Varn mostly hired James Island residents to work at the factory including the father of Sol Legare native William G. “Cubby” Wilder, who remembers his father recalling his experience working on a flat-bottom barge in King Flats Creek to collect the oysters. Wilder’s mother worked at the factory as a shucker.  Varn constructed three cottages along Mosquito Beach Road for the workers to stay in during the oyster season.  Wilder recalled several huts on the Left estate where his aunt and uncle, also factory workers, resided well into the 1940s. The factory remained a steady source of income for these families until it was seized by Charleston County between 1925 and 1928. Upon Varn’s death in 1931, the factory permanently closed, but the property, locally known as “The Factory,” continued to serve as an informal gathering place for the surrounding community.

The Island Breeze Restaurant tried to keep the vibrancy of Mosquito Beach going but is now closed.

Although occupying a small portion of Mosquito Beach, “The Factory” continued to have a significant impact on community life on Sol Legare Island.  Local “creek fisherman” and farmer Joe Chavis and his son, Joe Chavis, Jr., established a small store on Mosquito Beach Road. The savvy businessman turned the sparse marsh front landscape into a casual, after-work hangout as locals enjoyed soul food, fresh seafood, moonshine and other adult beverages while sharing the news and gossip of the day.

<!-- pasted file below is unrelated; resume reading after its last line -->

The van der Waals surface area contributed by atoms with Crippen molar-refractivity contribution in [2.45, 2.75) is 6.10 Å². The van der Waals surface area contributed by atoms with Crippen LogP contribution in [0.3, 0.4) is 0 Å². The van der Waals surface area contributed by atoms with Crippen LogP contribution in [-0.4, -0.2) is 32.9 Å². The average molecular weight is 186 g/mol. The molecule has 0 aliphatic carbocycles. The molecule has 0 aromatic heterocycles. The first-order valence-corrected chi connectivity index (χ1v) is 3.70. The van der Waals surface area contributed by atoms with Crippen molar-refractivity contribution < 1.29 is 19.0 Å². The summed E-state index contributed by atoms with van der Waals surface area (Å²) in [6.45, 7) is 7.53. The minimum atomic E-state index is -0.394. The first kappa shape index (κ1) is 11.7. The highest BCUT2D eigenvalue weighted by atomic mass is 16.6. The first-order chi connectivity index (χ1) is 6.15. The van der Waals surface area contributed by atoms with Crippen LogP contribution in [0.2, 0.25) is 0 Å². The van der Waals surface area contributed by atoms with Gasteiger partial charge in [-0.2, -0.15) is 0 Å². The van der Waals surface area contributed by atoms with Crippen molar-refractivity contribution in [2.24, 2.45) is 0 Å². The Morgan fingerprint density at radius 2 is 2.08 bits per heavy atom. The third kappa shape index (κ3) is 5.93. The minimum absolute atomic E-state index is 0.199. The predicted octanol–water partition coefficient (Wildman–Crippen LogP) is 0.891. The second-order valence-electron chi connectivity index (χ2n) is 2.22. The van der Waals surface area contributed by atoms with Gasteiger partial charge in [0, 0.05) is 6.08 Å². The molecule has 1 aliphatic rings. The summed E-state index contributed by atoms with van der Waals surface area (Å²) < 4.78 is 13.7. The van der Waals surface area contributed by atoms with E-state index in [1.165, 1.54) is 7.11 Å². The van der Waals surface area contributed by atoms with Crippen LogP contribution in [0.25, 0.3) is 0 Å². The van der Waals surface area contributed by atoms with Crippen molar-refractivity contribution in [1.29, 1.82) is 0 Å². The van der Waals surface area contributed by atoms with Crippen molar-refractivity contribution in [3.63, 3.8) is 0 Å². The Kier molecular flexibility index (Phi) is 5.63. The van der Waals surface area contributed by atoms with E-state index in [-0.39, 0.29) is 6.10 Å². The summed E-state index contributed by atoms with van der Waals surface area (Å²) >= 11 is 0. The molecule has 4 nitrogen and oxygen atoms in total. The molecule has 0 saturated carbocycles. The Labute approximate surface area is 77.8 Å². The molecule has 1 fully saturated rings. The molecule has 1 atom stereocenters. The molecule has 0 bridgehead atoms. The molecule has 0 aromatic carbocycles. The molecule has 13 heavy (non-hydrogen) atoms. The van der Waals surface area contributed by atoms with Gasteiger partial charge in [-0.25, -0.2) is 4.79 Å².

During the 1940s, development continued to expand along Mosquito Beach Road with the construction of a store and restaurant at the eastern edge. Jack Walker’s Club, also known as P&J’s and today the Suga Shack. Chavis, Jr., known on Sol Legare Island as “King Pin,” “Lil Bubba” and later “Ol’ Joe,” opened the Seaside Grill in a newly constructed two-story frame house. The structure had a ground story store with a jukebox, pool table and menu of fresh steamed clams and crabs. Chavis operated the store until 1984, when it was destroyed by fire. Today, four buildings including the Pine Tree Hotel, a two-story frame building built by Andrew “Apple” Wilder in 1964, stand as reminders of the beach’s glory days.